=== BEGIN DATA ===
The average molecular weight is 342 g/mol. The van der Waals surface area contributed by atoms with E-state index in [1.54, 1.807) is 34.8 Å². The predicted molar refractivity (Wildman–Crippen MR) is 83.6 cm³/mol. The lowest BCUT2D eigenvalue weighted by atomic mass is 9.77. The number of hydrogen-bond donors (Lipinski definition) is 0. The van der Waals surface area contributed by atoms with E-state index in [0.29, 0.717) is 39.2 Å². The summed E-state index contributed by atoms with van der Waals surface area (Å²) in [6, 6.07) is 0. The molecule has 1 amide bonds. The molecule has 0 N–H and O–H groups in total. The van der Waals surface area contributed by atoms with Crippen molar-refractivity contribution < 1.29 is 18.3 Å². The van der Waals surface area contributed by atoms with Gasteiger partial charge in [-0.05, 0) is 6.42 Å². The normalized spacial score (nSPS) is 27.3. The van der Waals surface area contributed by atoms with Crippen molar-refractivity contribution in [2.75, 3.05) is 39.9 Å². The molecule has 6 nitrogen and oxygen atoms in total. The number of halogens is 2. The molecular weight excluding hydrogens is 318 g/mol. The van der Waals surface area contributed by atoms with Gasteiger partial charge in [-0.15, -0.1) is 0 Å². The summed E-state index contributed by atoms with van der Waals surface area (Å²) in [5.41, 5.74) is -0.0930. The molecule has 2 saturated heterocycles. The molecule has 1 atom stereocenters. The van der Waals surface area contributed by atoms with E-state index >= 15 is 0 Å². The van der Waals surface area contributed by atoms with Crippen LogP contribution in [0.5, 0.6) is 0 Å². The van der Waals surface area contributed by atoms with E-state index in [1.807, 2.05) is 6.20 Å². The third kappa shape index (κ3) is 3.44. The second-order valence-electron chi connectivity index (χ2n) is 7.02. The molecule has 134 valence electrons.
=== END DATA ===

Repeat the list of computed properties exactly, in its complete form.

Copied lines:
The average molecular weight is 342 g/mol. The van der Waals surface area contributed by atoms with E-state index in [1.54, 1.807) is 34.8 Å². The predicted molar refractivity (Wildman–Crippen MR) is 83.6 cm³/mol. The lowest BCUT2D eigenvalue weighted by atomic mass is 9.77. The number of hydrogen-bond donors (Lipinski definition) is 0. The van der Waals surface area contributed by atoms with E-state index in [0.29, 0.717) is 39.2 Å². The summed E-state index contributed by atoms with van der Waals surface area (Å²) in [6, 6.07) is 0. The molecule has 1 amide bonds. The molecule has 0 N–H and O–H groups in total. The van der Waals surface area contributed by atoms with Crippen molar-refractivity contribution < 1.29 is 18.3 Å². The van der Waals surface area contributed by atoms with Gasteiger partial charge in [-0.05, 0) is 6.42 Å². The normalized spacial score (nSPS) is 27.3. The van der Waals surface area contributed by atoms with Crippen molar-refractivity contribution in [2.75, 3.05) is 39.9 Å². The molecule has 6 nitrogen and oxygen atoms in total. The number of halogens is 2. The molecular weight excluding hydrogens is 318 g/mol. The van der Waals surface area contributed by atoms with Gasteiger partial charge in [-0.15, -0.1) is 0 Å². The summed E-state index contributed by atoms with van der Waals surface area (Å²) in [5.41, 5.74) is -0.0930. The molecule has 2 saturated heterocycles. The molecule has 1 atom stereocenters. The van der Waals surface area contributed by atoms with E-state index >= 15 is 0 Å². The van der Waals surface area contributed by atoms with Crippen LogP contribution in [0.5, 0.6) is 0 Å². The van der Waals surface area contributed by atoms with E-state index in [1.807, 2.05) is 6.20 Å². The third kappa shape index (κ3) is 3.44. The second-order valence-electron chi connectivity index (χ2n) is 7.02. The molecule has 134 valence electrons.